The Islamic State group claimed to have killed and wounded hundreds of “Christians” when it struck a sizable gathering in Krasnogorsk, on the outskirts of Moscow, according to a statement released by its Aamaq news agency. It was not able to confirm the claim’s veracity right away.

All 224 passengers on board—the majority of them Russian vacationers returning from Egypt—were killed when an IS-plantted bomb brought down a Russian passenger aircraft over Sinai in October 2015. The group has claimed multiple strikes in Russia’s dangerous Caucasus and other regions in recent years. It mostly works in Syria and Iraq, but it also has operations in Afghanistan and Africa. Fighters from Russia and other former Soviet states were recruited by it.


On March 7, the chief security agency of Russia announced that it had stopped an Islamic State cell from attacking a synagogue in Moscow, resulting in the deaths of several of the group’s members in the Kaluga area close to the Russian capital. A few days prior, the Russian government said that a gunfight in the Russian Caucasus republic of Ingushetia had claimed the lives of six purported IS members.

Global outcry, astonishment, and solidarity with the victims of the concert call incident were evident in the words that came in on Friday.

On Russian social media, some observers questioned how the authorities, who constantly monitor and intimidate opponents of the Kremlin, were unable to recognize the threat and stop the attack.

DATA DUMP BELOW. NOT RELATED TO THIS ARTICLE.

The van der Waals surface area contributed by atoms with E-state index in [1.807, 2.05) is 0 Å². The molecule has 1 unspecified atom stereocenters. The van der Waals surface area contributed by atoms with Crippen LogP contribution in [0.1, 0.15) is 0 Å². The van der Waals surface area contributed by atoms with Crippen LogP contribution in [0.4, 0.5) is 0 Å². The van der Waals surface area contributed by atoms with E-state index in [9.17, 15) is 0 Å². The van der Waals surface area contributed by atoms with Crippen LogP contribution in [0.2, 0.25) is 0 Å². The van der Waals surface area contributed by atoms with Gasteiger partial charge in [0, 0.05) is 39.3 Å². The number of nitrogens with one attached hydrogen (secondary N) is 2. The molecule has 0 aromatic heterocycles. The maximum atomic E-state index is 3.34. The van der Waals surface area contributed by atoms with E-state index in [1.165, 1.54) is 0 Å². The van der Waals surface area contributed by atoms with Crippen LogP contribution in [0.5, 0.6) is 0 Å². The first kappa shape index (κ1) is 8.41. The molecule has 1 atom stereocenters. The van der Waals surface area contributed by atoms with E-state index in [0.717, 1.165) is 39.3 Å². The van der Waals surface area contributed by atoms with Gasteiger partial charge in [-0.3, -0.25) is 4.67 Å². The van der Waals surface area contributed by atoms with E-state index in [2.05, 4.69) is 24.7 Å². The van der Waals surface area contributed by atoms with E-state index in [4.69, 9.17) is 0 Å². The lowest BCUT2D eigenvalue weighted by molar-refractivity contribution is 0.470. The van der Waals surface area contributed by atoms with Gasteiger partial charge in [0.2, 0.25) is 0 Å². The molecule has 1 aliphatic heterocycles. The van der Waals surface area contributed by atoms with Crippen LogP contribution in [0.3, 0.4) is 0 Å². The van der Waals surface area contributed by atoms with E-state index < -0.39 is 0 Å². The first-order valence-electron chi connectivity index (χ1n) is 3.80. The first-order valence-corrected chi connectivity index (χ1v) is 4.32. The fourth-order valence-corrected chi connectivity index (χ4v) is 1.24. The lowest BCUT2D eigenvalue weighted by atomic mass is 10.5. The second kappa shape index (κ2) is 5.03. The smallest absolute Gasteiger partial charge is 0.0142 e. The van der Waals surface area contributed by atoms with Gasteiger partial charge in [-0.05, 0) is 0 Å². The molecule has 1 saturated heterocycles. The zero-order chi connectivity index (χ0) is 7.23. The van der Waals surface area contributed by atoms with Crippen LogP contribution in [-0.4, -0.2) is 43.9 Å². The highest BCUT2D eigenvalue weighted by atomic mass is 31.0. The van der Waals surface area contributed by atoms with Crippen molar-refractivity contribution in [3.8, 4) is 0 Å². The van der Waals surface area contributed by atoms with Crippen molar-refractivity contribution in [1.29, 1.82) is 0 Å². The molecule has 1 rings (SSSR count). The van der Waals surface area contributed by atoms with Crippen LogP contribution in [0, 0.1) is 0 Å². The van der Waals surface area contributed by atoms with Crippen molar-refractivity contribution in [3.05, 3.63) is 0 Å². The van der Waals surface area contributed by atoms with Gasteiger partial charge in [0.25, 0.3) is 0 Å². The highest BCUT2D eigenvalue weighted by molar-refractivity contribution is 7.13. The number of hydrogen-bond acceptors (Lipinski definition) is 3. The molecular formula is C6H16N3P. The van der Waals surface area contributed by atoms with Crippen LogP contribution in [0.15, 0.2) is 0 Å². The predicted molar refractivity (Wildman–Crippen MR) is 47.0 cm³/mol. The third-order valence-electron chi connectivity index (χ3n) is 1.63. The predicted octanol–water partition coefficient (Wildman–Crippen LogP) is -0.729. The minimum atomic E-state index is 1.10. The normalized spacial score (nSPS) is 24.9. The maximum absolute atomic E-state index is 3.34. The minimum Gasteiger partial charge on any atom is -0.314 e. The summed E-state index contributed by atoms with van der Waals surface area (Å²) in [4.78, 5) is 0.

Security has reportedly been reinforced at Moscow’s airports, train stations, and extensive metro network, according to Russian officials. The mayor of Moscow called off all large-scale events, and museums and theaters closed for the weekend. Security was also increased in other parts of Russia.

While the Kremlin refrained from assigning instant blame for the incident, a number of Russian politicians promptly accused Ukraine and demanded a stepped-up offensive. The largest hydroelectric plant in the nation as well as other energy facilities were severely damaged by the Russian military’s massive bombardment on Ukraine’s power grid hours before the attack, leaving more than a million people without access to electricity.

Following a massive crackdown on opposition, Putin extended his hold on power for a further six years this week in the presidential election. He condemned the Western warnings as an attempt to scare Russians. He claimed earlier this week that “everything that looks like open blackmail and an attempt to frighten and destabilize our society.”

When the country was fighting separatists in the Chechnyan territory in the early 2000s, the country was rocked by a string of fatal terror strikes.

About eight hundred people were held captive by Chechen extremists in a Moscow theater in October 2002. After the facility was stormed by Russian special forces two days later, 129 hostages and 41 Chechen fighters lost their lives, the majority as a result of the narcotic gas that Russian forces had used to neutralize the militants.

About thirty Chechen extremists took over a school in Beslan, southern part of  the country, in September 2004, and they took hundreds of people hostage. Two days later, the siege came to an end in a slaughter that claimed the lives of over 330 individuals, nearly half of whom being children.